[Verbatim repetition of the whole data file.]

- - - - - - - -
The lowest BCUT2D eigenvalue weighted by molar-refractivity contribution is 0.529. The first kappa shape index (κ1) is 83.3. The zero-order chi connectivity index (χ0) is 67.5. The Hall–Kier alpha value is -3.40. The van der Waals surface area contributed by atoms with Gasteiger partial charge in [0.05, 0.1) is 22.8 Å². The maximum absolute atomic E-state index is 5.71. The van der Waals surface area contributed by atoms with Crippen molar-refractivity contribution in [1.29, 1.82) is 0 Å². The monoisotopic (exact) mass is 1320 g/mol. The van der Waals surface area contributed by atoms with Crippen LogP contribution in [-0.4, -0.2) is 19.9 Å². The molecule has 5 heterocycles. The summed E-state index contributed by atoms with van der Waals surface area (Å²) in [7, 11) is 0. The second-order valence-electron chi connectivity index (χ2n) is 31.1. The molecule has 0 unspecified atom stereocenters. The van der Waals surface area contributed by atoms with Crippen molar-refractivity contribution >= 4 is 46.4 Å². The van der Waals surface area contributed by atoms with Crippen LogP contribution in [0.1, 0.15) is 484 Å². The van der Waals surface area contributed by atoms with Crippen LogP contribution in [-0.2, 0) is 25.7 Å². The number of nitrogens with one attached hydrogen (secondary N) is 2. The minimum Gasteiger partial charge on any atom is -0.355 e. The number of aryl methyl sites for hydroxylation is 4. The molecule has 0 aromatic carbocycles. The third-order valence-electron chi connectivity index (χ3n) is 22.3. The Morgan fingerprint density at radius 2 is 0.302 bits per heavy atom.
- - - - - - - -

The lowest BCUT2D eigenvalue weighted by molar-refractivity contribution is 0.529. The first kappa shape index (κ1) is 83.3. The zero-order chi connectivity index (χ0) is 67.5. The Hall–Kier alpha value is -3.40. The van der Waals surface area contributed by atoms with Gasteiger partial charge in [0.05, 0.1) is 22.8 Å². The maximum absolute atomic E-state index is 5.71. The van der Waals surface area contributed by atoms with Crippen molar-refractivity contribution in [1.29, 1.82) is 0 Å². The monoisotopic (exact) mass is 1320 g/mol. The van der Waals surface area contributed by atoms with Crippen LogP contribution in [-0.4, -0.2) is 19.9 Å². The molecule has 5 heterocycles. The summed E-state index contributed by atoms with van der Waals surface area (Å²) in [7, 11) is 0. The second-order valence-electron chi connectivity index (χ2n) is 31.1. The molecule has 0 unspecified atom stereocenters. The van der Waals surface area contributed by atoms with Crippen molar-refractivity contribution >= 4 is 46.4 Å². The van der Waals surface area contributed by atoms with Crippen LogP contribution in [0.1, 0.15) is 484 Å². The van der Waals surface area contributed by atoms with Crippen LogP contribution in [-0.2, 0) is 25.7 Å². The number of nitrogens with one attached hydrogen (secondary N) is 2. The minimum Gasteiger partial charge on any atom is -0.355 e. The number of aryl methyl sites for hydroxylation is 4. The molecule has 0 aromatic carbocycles. The third-order valence-electron chi connectivity index (χ3n) is 22.3. The Morgan fingerprint density at radius 2 is 0.302 bits per heavy atom.